The Renowned official, who died on June 19, 2022, worked for the WWE for nearly 25 years. Tim White, real name Timothy Rhys White, was born on March 25, 1954, in Cumberland, Rhode Island. White began his career at a young age and has always aspired to be a Pro Wrestling referee. He began as a part-time referee in 1985, while also working as an assistant to Andre The Giant. When Andre died in 1993, White took over the post-full-time and rose to popularity.
White was noted for directing some of WWE’s most memorable events, including the iconic Hell in a Cell Match between the Undertaker and Mankind at King of the Ring 1998. He held the position for eleven years before suffering a shoulder injury in a Hell in a Cell match between Triple H and Chris Jericho on Judgement Day in 2002.
Two years later, at WrestleMania XX, White returned for the match between Jericho and Christian but re-injured his shoulder during the last three counts. This effectively ended his long career in the ring.
Even after his officiating career ended, White continued to work behind the scenes as an official and talent agent until 2009, according to WWE.
White operated The Friendly Tap in Cumberland, Rhode Island, where he was videotaped in a contentious section for a TV and web series following his post-refereeing career.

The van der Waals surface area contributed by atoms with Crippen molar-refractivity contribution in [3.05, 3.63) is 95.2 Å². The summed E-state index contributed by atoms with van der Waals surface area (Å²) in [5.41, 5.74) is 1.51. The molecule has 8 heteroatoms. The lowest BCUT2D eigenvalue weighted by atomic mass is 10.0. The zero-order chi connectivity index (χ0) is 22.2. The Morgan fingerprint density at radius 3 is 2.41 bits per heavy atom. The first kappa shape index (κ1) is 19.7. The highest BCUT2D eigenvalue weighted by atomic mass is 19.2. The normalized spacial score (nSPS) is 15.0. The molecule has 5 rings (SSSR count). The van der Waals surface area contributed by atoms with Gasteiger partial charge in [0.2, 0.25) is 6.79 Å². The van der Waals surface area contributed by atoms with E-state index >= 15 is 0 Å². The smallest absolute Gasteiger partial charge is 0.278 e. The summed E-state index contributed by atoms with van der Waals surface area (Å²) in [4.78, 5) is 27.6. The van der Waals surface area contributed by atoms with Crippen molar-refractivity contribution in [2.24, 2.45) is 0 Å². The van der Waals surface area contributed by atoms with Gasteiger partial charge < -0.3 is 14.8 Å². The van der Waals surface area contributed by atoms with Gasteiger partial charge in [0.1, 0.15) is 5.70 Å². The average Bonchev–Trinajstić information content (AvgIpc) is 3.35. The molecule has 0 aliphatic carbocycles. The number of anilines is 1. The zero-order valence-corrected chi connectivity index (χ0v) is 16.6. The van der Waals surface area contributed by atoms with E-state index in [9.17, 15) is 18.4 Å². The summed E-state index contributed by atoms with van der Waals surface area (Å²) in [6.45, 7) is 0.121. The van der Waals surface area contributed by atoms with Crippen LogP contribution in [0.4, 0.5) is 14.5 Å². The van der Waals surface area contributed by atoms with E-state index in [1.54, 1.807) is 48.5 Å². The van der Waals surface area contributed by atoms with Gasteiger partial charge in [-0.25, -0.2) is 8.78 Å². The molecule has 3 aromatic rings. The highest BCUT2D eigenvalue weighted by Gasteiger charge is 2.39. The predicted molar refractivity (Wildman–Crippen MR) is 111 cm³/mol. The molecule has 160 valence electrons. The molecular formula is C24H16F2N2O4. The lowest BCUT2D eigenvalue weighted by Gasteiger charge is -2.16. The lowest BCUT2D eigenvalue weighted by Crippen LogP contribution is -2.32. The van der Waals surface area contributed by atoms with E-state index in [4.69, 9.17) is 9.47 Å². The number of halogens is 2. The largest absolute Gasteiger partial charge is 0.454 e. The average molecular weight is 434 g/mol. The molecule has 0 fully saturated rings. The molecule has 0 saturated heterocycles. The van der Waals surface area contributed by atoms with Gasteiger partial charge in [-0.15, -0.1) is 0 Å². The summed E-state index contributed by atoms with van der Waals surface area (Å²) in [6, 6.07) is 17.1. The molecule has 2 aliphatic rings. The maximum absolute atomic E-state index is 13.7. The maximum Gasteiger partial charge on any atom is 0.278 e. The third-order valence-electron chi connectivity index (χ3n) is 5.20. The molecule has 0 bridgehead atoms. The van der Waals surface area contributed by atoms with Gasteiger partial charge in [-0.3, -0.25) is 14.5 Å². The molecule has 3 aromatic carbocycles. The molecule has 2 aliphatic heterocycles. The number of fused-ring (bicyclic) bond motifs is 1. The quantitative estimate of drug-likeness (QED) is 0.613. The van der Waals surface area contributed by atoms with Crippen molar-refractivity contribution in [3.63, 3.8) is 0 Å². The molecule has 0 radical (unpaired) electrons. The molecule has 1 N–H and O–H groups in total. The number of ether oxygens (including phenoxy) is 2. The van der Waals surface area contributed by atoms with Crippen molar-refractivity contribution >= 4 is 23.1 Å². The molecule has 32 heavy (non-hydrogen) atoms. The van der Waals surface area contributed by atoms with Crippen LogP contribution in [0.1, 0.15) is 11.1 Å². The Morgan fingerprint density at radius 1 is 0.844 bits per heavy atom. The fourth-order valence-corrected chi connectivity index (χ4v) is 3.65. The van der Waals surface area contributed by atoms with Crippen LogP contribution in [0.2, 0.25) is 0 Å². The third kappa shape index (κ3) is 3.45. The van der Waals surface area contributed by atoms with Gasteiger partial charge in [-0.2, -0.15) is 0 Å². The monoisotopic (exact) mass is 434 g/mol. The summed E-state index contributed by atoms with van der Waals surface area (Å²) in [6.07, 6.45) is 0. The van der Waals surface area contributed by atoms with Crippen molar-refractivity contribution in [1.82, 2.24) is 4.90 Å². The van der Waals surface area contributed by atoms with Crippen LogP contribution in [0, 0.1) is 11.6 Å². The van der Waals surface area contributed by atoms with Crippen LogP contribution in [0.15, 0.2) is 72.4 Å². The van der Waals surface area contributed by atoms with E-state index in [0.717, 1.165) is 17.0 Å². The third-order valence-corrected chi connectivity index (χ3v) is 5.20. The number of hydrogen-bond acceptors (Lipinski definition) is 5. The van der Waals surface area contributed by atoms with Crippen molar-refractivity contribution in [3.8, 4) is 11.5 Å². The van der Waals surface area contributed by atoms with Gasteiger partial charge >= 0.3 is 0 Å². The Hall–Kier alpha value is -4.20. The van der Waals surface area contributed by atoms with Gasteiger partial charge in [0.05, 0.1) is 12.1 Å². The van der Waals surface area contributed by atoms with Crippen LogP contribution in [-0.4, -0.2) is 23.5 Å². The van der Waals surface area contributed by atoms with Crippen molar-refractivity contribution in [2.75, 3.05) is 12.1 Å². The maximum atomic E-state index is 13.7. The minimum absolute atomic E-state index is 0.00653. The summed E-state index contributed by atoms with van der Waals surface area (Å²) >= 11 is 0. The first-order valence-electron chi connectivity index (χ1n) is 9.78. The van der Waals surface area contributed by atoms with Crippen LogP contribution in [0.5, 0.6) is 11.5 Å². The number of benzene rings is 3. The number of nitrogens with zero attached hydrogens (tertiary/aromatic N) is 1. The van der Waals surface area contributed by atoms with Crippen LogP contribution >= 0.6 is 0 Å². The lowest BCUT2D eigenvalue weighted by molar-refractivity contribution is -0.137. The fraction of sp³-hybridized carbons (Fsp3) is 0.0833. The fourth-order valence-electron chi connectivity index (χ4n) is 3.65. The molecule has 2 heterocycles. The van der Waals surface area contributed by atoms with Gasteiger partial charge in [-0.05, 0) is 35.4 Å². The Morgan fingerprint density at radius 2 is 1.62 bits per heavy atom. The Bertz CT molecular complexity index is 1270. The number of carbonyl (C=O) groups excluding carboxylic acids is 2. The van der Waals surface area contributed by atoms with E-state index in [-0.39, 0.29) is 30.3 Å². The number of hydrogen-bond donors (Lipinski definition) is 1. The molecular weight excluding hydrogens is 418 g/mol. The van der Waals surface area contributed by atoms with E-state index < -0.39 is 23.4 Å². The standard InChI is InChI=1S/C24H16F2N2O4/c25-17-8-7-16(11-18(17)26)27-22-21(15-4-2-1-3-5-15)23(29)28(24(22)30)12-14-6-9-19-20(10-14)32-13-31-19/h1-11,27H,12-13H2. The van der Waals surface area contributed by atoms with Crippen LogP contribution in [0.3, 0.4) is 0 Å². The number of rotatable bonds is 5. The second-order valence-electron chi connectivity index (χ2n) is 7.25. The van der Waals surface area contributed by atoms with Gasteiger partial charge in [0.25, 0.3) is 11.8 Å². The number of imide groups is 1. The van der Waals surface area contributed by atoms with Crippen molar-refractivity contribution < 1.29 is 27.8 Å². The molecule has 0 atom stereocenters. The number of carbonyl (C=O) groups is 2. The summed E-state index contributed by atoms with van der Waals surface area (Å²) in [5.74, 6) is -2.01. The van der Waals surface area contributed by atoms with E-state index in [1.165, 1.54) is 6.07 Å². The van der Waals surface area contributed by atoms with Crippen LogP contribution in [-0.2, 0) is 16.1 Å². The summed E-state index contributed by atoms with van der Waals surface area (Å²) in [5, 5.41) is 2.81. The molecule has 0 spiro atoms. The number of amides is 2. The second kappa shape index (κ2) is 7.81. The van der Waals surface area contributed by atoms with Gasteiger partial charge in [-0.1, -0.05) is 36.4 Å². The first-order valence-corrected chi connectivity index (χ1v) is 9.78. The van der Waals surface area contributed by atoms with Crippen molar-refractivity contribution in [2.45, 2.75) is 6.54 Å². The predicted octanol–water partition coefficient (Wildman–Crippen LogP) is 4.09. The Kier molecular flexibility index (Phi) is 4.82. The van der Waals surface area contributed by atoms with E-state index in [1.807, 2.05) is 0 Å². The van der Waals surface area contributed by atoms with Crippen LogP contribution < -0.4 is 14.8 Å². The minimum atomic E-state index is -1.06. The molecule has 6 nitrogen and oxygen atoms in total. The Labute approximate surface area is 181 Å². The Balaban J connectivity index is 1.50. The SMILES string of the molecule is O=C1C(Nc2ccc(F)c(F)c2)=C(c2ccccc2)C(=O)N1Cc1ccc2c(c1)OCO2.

White appeared melancholy in one of his 2005 acts with SmackDown interviewer John Matthews. He was videotaped drinking heavily and declaring on-air that the 2002 match had ruined his life. In the tone-deaf episode, White then pulled a shotgun from his pocket and seemed to shoot himself.
What Was The Cause Of Death For Tim White?
Due to health concerns, White died on June 19, 2022.
“For more than two decades, Tim White was a dedicated WWE referee and official,” WWE announced. As WWE confirmed his death, accolades for White poured in on social media. “WWE expresses its sympathies to White’s family, friends, and fans,” the corporation added.
Shawn Michaels and Big E, both WWE luminaries, paid tribute to White, characterizing him as “extraordinarily kind and loving.” Former wrestler and Defiant Wrestling general manager Stu Bennett described him as “a real gent and a terrific laugh to hang out with.”